The episode owns the fact that this very question was posed in one of the best episodes of the original series, when the Fourth doctor (who appears here, along with Five, Six, Seven and Ten) was presented with the option of preventing the Dalek's creation. At that time, he reasoned that he could not, for that would make him as bad as they. Genocide is never a reasonable means to an end, even if causing an genocide prevents one. It still means that someone is going home a monster. Well, time and the Doctor have moved on since the opening salvo in the Time War, and the Doctor is much older and spent much more time thinking about himself since then. Last season, he was branded a "very good Dalek." He struggled and grasped with the notion of being a good man. Since the series returned, with Nine coming to terms with the notion that in order to save reality, he destroyed both his own people and the Daleks entirely. We now know that didn't happen, but the Doctor knows that he is at least a man capable of doing so if he must. In the thousand or more years since he and Sarah Jane first met Davros, he's been pushing into the corner too often, and if the Dozenth were kneeling there, with those wires in his hands, he'd be much more likely to twin them together than not.

Which is why it kind of bites that Moffat reduced all that to "he wants to get Clara back." It really does take the wind out of the moral sails. It narrows the Doctor's perspective incredibly, and while the argument could be made that Clara represents everyone that the Daleks have ever murdered, in this instance it really does seem more like he's acting out of passionate impulse to avenge her, rather than thinking things through. Now, someone might be tempted to point out that, laser levels at the head of a child, he says "to get my friend back" rather than Clara. And a lot of this episode spent time making crystal clear that The Master is his very best friend in the whole cosmos. The Joker to his Batman, they are kindred and one of a kind, while representing the very opposite of positions. Life vs. death, chaos vs. order, jam vs. marmalade. One cannot exist without the other, and in those periods when the Master is no where to be seen tends to be when the Doctor's worst qualities bubble to the surface. The difference between the Doctor and the Master (besides the name, both authorities while one signifying assistance, the other dominance) is self control. The Master acts, while the Doctor thinks. Which is why his leveling a laser at a child seems so much more an act than a thought.

What worked in this episode were tone and Missy. Gomez is owning the role, defining it as much as Ainley or Delgado ever did. And she explodes on screen, and distracts from everyone else. Last year, as impressive as Capaldi was, Clara clearly came into her own, both as a character and a performance by Jenna Coleman. But she's a lint brush when Gomez is being amazing against her. I'm sure Coleman is trying her best, but she simply cannot match the levels that Gomez is operating at. Even Capaldi is struggling to keep up. Moffat using them both as emotional hostages to push the Doctor into a darker frame of mind is cheap and unfair to the characters. Missy especially takes a very uncharacteristic position, having dealt (and been exterminated) by Daleks before. She should have known better, and really did. It was just blatant, obvious maneuvering to get to the cliffhanger moment, and it'll be undone within minutes of the next episode I'm sure. Still a shame though.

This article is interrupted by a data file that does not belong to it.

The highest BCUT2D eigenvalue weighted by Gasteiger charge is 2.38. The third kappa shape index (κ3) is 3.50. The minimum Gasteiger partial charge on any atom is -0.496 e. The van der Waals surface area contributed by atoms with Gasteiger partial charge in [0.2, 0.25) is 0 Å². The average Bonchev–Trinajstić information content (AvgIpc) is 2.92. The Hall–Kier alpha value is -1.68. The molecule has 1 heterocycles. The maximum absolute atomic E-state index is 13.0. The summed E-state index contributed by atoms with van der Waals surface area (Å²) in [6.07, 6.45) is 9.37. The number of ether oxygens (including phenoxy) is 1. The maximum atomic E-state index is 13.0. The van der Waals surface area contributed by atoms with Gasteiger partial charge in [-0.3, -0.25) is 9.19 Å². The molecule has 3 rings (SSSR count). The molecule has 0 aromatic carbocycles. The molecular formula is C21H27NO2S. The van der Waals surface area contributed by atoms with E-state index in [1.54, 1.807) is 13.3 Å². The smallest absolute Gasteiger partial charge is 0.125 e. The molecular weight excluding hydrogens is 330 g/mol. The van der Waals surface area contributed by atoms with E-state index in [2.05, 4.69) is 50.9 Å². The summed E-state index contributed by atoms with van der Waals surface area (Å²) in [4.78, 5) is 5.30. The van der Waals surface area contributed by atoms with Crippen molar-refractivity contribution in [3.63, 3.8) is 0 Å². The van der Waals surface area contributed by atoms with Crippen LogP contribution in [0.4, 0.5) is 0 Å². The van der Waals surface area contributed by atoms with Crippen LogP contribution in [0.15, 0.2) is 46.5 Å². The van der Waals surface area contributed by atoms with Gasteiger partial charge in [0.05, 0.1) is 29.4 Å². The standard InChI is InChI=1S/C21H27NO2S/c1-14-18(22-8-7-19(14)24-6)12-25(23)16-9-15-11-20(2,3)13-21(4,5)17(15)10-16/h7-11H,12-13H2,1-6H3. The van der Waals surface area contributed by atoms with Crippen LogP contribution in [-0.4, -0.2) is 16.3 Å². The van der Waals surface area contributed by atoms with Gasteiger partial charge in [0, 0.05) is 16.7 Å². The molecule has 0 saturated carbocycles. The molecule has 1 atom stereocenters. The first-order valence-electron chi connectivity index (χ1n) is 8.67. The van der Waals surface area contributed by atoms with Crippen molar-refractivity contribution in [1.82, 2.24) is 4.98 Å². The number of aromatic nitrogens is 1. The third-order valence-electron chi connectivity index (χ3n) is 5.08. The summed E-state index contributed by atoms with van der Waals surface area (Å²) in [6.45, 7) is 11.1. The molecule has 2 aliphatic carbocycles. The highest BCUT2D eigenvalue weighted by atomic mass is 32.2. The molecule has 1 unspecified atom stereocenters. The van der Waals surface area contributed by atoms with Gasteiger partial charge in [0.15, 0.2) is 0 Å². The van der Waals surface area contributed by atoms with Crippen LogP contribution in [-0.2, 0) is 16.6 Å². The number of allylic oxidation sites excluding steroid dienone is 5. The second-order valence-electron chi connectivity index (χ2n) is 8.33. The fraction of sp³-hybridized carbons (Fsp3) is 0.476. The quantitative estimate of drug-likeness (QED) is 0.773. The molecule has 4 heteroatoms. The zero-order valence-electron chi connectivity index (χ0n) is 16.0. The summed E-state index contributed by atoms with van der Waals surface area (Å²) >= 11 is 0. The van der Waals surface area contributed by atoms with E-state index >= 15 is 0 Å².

And then there is tone. The episode opened and occasionally returned to some perfect Doctor Who horror. A mine field of eyed hands emerging from mud, in the midst of a technologically stunted multi-generational war. That is exactly the sort of horror you'd least expect that we've come to expect from the show that introduced us to the Daleks. The combination of the unexpected, the simple (see!) and the unknown is what makes people truly frightened. It isn't giant space pumpkins eating memories, its a foggy mud field and an eerie silence. And kudos to Capaldi for selling us completely that, of all of that, the most frightening thing in that field was the man the boy would become. Davros has never been my favourite character, mostly because he was done a great disservice in the eighties. But episodes like this are excellent reminders that, when a character is reduced to their simplest elements (revenge, fear, trust), they can be far more effective than lumping them up with all manner of spangly edifices and motivations.
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About MR. Clark

Adopting the descriptor of "successfully unpublished author", MR. Clark began writing things on the internet in 2012, which he believed to be an entirely reputable and civilized place to find and deliver information. He regrets much.